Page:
Native American Day celebrated in South Dakota
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Native American Day celebrated in South Dakota

This year, for the first time in history, the United States president recognized the second Monday in October as Indigenous Peoples’ Day.

In 1990, Columbus Day was changed to Native American Day in South Dakota. USD student Rachel Overstreet is the new Tiospaye Student Council president. 

“Indigenous people, especially in South Dakota and in the US have historically not just been marginalized, but they’ve been completely absent from the historical conversation about America and what it means to be American,” Overstreet said. “This (Native American Day) allows native people to celebrate their identity as a native person, and also, as an American.” 

Overstreet said Columbus Day is a painful reminder of a person who committed genocide against native people—and who never even set foot in the continental U.S.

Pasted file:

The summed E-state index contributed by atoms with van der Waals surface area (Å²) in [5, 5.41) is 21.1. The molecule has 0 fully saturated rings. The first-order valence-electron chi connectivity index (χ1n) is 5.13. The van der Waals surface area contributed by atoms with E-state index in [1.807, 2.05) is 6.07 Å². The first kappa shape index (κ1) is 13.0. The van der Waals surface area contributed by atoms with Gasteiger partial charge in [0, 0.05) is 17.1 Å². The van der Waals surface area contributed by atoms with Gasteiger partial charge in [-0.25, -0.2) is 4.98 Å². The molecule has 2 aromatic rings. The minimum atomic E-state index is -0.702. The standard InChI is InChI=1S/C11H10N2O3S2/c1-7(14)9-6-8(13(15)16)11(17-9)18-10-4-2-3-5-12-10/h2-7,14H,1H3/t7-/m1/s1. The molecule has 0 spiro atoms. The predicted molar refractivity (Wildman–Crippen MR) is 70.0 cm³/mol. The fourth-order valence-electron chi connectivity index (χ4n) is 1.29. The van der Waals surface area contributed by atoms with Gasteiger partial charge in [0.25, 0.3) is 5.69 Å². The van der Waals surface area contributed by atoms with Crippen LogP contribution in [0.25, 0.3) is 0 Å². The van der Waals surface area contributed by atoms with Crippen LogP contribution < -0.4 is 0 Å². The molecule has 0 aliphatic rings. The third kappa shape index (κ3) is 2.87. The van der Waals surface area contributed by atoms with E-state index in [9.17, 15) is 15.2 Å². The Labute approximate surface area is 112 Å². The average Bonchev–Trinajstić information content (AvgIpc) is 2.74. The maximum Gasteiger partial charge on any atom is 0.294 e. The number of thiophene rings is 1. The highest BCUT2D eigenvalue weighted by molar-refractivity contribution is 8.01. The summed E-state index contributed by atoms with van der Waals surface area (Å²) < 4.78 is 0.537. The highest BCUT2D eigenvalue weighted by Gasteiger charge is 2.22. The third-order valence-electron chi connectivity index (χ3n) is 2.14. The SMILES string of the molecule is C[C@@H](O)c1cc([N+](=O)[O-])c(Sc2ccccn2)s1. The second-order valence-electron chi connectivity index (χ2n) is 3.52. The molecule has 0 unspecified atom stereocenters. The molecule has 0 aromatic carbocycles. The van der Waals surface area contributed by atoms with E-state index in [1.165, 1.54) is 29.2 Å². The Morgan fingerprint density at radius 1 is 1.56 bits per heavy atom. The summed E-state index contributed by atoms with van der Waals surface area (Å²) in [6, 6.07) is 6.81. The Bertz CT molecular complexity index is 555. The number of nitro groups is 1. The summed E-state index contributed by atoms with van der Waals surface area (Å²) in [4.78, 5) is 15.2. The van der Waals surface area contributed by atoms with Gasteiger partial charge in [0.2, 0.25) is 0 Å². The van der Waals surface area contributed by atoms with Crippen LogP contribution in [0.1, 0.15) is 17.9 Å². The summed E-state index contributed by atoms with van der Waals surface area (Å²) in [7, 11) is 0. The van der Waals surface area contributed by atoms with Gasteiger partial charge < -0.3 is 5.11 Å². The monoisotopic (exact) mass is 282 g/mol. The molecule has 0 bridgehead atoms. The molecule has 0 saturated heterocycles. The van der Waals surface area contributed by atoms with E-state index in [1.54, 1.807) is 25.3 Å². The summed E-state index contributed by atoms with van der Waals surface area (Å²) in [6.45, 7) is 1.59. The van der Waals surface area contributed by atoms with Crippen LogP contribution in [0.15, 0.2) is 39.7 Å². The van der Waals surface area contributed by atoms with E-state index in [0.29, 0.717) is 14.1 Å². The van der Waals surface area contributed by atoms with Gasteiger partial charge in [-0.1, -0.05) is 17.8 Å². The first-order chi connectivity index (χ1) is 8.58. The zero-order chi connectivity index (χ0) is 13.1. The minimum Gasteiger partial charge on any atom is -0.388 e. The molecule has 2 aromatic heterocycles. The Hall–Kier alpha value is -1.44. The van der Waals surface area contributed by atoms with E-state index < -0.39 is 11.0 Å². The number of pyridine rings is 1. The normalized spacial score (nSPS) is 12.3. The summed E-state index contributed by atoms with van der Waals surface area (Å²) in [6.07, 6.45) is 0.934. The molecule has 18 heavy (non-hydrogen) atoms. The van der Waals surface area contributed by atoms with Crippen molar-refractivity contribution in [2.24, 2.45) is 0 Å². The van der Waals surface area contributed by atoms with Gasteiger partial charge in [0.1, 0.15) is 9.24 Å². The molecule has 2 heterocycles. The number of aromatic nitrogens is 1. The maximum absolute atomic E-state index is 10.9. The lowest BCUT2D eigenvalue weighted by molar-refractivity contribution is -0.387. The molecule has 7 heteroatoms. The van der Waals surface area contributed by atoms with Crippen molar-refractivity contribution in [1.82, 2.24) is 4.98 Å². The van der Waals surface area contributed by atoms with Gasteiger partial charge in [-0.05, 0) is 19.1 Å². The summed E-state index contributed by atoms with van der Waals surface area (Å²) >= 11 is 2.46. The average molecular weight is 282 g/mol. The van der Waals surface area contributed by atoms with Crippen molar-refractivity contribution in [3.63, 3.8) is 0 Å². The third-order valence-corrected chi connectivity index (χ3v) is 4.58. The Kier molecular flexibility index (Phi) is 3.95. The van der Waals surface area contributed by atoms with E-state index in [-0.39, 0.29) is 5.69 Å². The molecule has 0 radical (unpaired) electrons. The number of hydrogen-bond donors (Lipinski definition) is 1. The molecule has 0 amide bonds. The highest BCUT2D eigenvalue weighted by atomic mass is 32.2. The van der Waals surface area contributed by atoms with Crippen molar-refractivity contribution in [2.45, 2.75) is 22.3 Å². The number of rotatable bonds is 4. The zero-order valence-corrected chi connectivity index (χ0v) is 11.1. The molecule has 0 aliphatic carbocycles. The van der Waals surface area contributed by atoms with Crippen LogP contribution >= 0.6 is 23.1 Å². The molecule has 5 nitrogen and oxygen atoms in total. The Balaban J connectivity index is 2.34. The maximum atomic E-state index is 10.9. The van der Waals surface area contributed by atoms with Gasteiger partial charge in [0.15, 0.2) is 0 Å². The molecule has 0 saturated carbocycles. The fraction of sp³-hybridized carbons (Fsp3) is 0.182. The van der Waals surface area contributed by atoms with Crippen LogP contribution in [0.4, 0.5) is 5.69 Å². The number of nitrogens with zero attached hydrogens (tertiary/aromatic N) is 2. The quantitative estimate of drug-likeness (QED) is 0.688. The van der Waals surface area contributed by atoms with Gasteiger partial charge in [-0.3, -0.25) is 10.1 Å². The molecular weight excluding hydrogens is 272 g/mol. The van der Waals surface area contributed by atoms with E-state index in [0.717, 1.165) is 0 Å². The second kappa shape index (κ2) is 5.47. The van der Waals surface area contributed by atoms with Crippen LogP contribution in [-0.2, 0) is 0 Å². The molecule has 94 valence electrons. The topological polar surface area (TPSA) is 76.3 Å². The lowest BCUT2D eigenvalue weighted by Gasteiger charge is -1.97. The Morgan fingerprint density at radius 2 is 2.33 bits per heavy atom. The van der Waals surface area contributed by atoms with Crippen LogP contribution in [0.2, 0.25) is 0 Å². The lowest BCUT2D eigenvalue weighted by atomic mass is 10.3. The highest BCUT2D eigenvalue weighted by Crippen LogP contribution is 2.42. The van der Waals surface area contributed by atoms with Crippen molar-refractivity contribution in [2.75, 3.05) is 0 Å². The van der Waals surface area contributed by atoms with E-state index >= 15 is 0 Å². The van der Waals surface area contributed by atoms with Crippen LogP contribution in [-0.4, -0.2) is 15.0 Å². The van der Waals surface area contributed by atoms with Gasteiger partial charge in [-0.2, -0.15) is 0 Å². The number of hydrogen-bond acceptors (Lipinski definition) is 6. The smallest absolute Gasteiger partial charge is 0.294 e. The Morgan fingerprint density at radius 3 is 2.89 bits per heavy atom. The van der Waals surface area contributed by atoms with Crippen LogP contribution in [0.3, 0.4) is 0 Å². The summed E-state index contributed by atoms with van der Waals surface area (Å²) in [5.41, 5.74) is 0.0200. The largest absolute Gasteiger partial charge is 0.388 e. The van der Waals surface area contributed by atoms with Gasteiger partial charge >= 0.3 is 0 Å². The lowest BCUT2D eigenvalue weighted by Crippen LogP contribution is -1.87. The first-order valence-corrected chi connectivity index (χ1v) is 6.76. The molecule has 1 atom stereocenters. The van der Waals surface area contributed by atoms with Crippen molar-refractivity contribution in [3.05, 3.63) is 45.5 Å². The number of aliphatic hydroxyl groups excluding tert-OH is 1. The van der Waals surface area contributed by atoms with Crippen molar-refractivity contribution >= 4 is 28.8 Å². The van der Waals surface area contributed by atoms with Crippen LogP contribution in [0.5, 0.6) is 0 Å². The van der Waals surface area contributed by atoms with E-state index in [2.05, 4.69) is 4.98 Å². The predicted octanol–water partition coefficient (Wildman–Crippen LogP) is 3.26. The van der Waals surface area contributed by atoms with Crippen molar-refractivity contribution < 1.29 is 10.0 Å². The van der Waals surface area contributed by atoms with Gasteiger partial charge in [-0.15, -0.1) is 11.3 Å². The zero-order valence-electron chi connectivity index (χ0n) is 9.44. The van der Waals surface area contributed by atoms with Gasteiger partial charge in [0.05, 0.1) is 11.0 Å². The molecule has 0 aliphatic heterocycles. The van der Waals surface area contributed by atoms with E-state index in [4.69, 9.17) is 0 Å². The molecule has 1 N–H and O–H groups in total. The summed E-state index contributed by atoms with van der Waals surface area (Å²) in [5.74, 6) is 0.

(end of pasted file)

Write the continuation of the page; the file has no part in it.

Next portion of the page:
“The replacement of Columbus Day with Indigenous Peoples Day, or Native American Day in South Dakota, helps show that the U.S. values native people and that native people are important, and that their stories are important, and that their existence is important,” Overstreet said.

The Tiospaye Student Council and the Native American Cultural Center (NACC) are planning to collaborate for Native American History Month this coming November. 

There will be a week full of activities the week of Nov. 15th, Overstreet said. 

The NACC and Tiospaye are tentatively planning to restart the monthly Indian taco feeds that were canceled because of COVID-19 restrictions. 

Along with the celebrations this November, in the spring during April, Tiospaye will be hosting the annual Wacipi.